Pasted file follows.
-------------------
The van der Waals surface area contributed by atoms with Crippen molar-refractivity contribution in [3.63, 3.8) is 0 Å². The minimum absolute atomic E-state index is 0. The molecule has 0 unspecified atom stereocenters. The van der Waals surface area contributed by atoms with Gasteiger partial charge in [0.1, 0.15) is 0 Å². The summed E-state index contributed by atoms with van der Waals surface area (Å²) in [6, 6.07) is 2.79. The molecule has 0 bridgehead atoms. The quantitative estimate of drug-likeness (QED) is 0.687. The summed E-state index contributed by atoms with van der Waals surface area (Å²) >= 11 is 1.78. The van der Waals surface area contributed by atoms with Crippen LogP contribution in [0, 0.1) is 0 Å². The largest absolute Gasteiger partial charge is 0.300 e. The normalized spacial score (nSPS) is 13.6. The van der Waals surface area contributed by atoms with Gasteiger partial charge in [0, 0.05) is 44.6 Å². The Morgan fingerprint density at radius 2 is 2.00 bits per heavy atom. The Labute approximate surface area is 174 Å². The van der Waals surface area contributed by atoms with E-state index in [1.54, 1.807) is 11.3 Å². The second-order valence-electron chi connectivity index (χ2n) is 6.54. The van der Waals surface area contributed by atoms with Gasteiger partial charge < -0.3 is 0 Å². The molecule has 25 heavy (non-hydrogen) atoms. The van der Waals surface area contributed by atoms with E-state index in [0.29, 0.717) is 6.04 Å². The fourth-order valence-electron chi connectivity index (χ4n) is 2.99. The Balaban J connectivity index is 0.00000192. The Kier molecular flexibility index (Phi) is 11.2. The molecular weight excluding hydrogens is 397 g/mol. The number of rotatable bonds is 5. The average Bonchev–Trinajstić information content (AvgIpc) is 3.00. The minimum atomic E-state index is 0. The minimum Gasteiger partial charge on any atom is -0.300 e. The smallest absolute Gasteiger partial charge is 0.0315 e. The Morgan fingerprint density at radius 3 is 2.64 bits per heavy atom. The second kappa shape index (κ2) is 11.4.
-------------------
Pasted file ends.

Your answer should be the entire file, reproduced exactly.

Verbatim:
The van der Waals surface area contributed by atoms with Crippen molar-refractivity contribution in [3.63, 3.8) is 0 Å². The minimum absolute atomic E-state index is 0. The molecule has 0 unspecified atom stereocenters. The van der Waals surface area contributed by atoms with Gasteiger partial charge in [0.1, 0.15) is 0 Å². The summed E-state index contributed by atoms with van der Waals surface area (Å²) in [6, 6.07) is 2.79. The molecule has 0 bridgehead atoms. The quantitative estimate of drug-likeness (QED) is 0.687. The summed E-state index contributed by atoms with van der Waals surface area (Å²) >= 11 is 1.78. The van der Waals surface area contributed by atoms with Crippen LogP contribution in [0, 0.1) is 0 Å². The largest absolute Gasteiger partial charge is 0.300 e. The normalized spacial score (nSPS) is 13.6. The van der Waals surface area contributed by atoms with Gasteiger partial charge in [0, 0.05) is 44.6 Å². The Morgan fingerprint density at radius 2 is 2.00 bits per heavy atom. The Labute approximate surface area is 174 Å². The van der Waals surface area contributed by atoms with E-state index in [1.54, 1.807) is 11.3 Å². The second-order valence-electron chi connectivity index (χ2n) is 6.54. The van der Waals surface area contributed by atoms with Gasteiger partial charge < -0.3 is 0 Å². The molecule has 25 heavy (non-hydrogen) atoms. The van der Waals surface area contributed by atoms with E-state index in [0.29, 0.717) is 6.04 Å². The fourth-order valence-electron chi connectivity index (χ4n) is 2.99. The Balaban J connectivity index is 0.00000192. The Kier molecular flexibility index (Phi) is 11.2. The molecular weight excluding hydrogens is 397 g/mol. The number of rotatable bonds is 5. The average Bonchev–Trinajstić information content (AvgIpc) is 3.00. The minimum atomic E-state index is 0. The minimum Gasteiger partial charge on any atom is -0.300 e. The smallest absolute Gasteiger partial charge is 0.0315 e. The Morgan fingerprint density at radius 3 is 2.64 bits per heavy atom. The second kappa shape index (κ2) is 11.4.